Cowboy Junkies ride onWritten by Vicki L. Kroll | | firstname.lastname@example.org
A soft-spoken singer, a polite band rehearsing at night, members drawing on jazz and blues influences — that’s how the melancholy, languid sound of Cowboy Junkies happened.
“I’m a quiet person and in those early, early days, I was very reluctant to sing,” Margo Timmins recalled. “I was really intimidated and very shy, so I didn’t sing loud; I just put my head down and mumbled.
“So in order for the boys to hear me over their loud instruments, they had to turn them down. And we practiced in a garage in a very crowded downtown neighborhood, and we played all night, so we didn’t want to disturb neighbors, so that also kept the volume down.”
Timmins, her brothers guitarist Michael Timmins and drummer Peter Timmins, and bassist Alan Anton were into punk music prior to forming the group in Toronto in 1985.
“Then we discovered jazz and blues, and we were in that blues period. The music we were listening to was on the quieter side and had a lot of space and open tunings,” she said. “All those things came together to form a sound.”
That sound won both fans and critical acclaim in 1988 with “The Trinity Session,” which included a cover of Lou Reed’s “Sweet Jane.”
Cowboy Junkies continued to create music, charting with “A Common Disaster,” “Angel Mine,” “Anniversary Song” and “Miles From Our Home.”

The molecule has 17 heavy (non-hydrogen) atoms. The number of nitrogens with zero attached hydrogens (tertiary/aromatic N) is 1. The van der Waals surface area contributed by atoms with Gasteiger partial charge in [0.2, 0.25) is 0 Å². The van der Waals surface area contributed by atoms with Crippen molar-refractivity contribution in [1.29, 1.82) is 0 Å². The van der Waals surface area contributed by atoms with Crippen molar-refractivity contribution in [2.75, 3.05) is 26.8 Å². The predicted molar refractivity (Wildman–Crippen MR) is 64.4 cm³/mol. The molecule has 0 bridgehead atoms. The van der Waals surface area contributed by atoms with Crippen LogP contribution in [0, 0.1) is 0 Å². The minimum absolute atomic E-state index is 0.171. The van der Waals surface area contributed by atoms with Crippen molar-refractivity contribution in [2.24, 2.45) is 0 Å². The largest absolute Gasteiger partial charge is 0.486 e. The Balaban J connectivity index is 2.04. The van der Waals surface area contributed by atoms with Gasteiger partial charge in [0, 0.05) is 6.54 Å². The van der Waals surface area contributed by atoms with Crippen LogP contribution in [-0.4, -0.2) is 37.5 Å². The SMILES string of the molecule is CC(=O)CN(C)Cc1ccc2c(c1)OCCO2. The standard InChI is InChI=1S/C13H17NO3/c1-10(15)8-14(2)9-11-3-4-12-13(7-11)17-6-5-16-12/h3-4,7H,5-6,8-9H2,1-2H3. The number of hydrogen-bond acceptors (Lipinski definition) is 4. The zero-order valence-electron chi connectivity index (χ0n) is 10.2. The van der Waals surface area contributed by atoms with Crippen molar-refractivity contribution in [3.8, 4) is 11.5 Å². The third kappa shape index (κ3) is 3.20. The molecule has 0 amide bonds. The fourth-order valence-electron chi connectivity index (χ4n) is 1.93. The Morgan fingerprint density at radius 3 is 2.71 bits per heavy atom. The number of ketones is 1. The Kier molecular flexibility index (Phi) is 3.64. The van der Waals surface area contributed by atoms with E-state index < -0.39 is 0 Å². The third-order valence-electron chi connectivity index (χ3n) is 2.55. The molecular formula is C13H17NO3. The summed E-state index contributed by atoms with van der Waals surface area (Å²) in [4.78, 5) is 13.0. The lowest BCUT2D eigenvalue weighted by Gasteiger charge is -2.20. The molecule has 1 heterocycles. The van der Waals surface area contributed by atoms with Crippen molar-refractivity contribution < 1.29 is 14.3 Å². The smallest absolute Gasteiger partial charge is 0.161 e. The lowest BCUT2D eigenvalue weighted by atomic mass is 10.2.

From 2010-12, the alternative quartet released a four-disc collection called “The Nomad Series.” The most recent CD was titled “The Wilderness.”
“‘The Wilderness’ is purely Cowboy Junkies,” Margo said during a call from her Toronto home. “It’s a collection of very soft and pretty songs, obviously not happy songs, but pretty ones.”
There is a funny track: “F***, I Hate the Cold.”
“It’s the last song. I love that way to end it: OK, this is really how we feel,” she said and laughed. “And it’s always fun to sing. The last time we did it we were up in Alaska, so they were hootin’ and hollerin’ because they have cold.”
The group is featured on “The Kennedy Suite” due out next month.
“The best way to describe it is a rock opera. It takes you through the whole Kennedy assassination period, and each song is sung by a different Canadian singer,” Margo said.
“Disintegrating” is the name of the song by Cowboy Junkies.
“My song is Jackie’s song and she is sitting on Air Force One taking her husband’s body back from Dallas to Washington,” Margo said. “The song is what you suppose is going on inside her head as she’s sitting on that airplane and thoughts swirling around in her brain, everything she thinks from ‘When I saw you waving at that girl I hated you at that moment and I wished you were dead,’ and ‘Now that’s when it happened, did I make this happen?’
“Horrible thoughts to ‘My sleeve on this dress is tight, the plane engines are making me crazy’ to ‘I heard an aide suggest there’s a plan afoot, maybe the bullet was meant for me,’” she said.
“It’s a sad song that’s beautifully written, and I think it really takes you into her head as a young wife, a young woman, who just witnessed a very violent, horrible thing, not to just anybody, but to her husband.”
Cowboy Junkies will play that new song in Ann Arbor at The Ark’s fall fundraiser concert at 7:30 p.m. Nov. 3. The show is sold out.